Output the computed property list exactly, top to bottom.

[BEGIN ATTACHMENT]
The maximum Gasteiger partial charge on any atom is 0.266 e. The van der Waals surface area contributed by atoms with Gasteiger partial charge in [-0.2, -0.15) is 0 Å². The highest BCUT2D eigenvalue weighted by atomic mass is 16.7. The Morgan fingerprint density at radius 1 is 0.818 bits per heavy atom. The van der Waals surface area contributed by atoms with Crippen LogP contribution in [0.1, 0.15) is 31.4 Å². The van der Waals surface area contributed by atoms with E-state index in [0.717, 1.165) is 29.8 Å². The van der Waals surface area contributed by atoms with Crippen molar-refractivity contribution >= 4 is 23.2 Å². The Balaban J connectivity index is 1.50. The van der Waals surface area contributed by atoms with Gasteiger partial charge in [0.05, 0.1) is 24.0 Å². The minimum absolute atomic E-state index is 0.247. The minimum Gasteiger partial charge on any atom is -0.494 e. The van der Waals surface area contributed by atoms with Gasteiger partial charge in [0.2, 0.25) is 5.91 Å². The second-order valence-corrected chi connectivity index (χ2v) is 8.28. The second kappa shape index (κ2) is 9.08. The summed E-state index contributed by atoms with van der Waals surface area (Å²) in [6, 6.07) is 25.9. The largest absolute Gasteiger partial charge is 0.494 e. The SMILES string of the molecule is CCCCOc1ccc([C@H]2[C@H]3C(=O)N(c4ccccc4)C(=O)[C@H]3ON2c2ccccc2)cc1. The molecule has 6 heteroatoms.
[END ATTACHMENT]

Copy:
The maximum Gasteiger partial charge on any atom is 0.266 e. The van der Waals surface area contributed by atoms with Gasteiger partial charge in [-0.2, -0.15) is 0 Å². The highest BCUT2D eigenvalue weighted by atomic mass is 16.7. The Morgan fingerprint density at radius 1 is 0.818 bits per heavy atom. The van der Waals surface area contributed by atoms with Crippen LogP contribution in [0.1, 0.15) is 31.4 Å². The van der Waals surface area contributed by atoms with E-state index in [0.717, 1.165) is 29.8 Å². The van der Waals surface area contributed by atoms with Crippen molar-refractivity contribution >= 4 is 23.2 Å². The Balaban J connectivity index is 1.50. The van der Waals surface area contributed by atoms with Gasteiger partial charge in [0.05, 0.1) is 24.0 Å². The minimum absolute atomic E-state index is 0.247. The minimum Gasteiger partial charge on any atom is -0.494 e. The van der Waals surface area contributed by atoms with Gasteiger partial charge in [0.2, 0.25) is 5.91 Å². The second-order valence-corrected chi connectivity index (χ2v) is 8.28. The second kappa shape index (κ2) is 9.08. The summed E-state index contributed by atoms with van der Waals surface area (Å²) in [6, 6.07) is 25.9. The largest absolute Gasteiger partial charge is 0.494 e. The SMILES string of the molecule is CCCCOc1ccc([C@H]2[C@H]3C(=O)N(c4ccccc4)C(=O)[C@H]3ON2c2ccccc2)cc1. The molecule has 6 heteroatoms.